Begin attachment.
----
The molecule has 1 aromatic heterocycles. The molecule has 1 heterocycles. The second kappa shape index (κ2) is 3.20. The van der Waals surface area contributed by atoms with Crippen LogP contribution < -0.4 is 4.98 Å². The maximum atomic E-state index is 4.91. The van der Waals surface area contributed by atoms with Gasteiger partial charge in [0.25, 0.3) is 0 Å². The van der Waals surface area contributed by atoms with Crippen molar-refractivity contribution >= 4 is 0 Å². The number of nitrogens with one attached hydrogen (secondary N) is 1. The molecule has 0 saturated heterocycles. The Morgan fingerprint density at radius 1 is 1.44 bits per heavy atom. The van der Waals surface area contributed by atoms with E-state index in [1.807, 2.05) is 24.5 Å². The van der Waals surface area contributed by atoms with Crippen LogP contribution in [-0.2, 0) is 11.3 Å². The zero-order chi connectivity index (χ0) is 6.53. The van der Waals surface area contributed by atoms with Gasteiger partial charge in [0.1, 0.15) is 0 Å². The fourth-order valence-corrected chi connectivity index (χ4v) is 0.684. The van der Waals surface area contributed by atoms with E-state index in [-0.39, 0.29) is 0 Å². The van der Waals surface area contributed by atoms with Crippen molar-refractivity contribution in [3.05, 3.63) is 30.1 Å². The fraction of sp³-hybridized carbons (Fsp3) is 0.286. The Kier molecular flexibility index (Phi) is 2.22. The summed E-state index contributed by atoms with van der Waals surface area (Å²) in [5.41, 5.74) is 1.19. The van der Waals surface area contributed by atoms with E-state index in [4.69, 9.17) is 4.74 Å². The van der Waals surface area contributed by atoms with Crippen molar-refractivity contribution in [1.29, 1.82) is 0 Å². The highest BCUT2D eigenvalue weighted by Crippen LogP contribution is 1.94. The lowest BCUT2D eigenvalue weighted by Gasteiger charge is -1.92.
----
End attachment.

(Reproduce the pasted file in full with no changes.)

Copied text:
The molecule has 1 aromatic heterocycles. The molecule has 1 heterocycles. The second kappa shape index (κ2) is 3.20. The van der Waals surface area contributed by atoms with Crippen LogP contribution < -0.4 is 4.98 Å². The maximum atomic E-state index is 4.91. The van der Waals surface area contributed by atoms with Gasteiger partial charge in [0.25, 0.3) is 0 Å². The van der Waals surface area contributed by atoms with Crippen molar-refractivity contribution >= 4 is 0 Å². The number of nitrogens with one attached hydrogen (secondary N) is 1. The molecule has 0 saturated heterocycles. The Morgan fingerprint density at radius 1 is 1.44 bits per heavy atom. The van der Waals surface area contributed by atoms with E-state index in [1.807, 2.05) is 24.5 Å². The van der Waals surface area contributed by atoms with Crippen LogP contribution in [-0.2, 0) is 11.3 Å². The zero-order chi connectivity index (χ0) is 6.53. The van der Waals surface area contributed by atoms with Gasteiger partial charge in [0.1, 0.15) is 0 Å². The fourth-order valence-corrected chi connectivity index (χ4v) is 0.684. The van der Waals surface area contributed by atoms with E-state index in [-0.39, 0.29) is 0 Å². The van der Waals surface area contributed by atoms with Crippen molar-refractivity contribution in [3.05, 3.63) is 30.1 Å². The fraction of sp³-hybridized carbons (Fsp3) is 0.286. The Kier molecular flexibility index (Phi) is 2.22. The summed E-state index contributed by atoms with van der Waals surface area (Å²) in [5.41, 5.74) is 1.19. The van der Waals surface area contributed by atoms with E-state index in [4.69, 9.17) is 4.74 Å². The van der Waals surface area contributed by atoms with Crippen molar-refractivity contribution in [1.29, 1.82) is 0 Å². The highest BCUT2D eigenvalue weighted by Crippen LogP contribution is 1.94. The lowest BCUT2D eigenvalue weighted by Gasteiger charge is -1.92.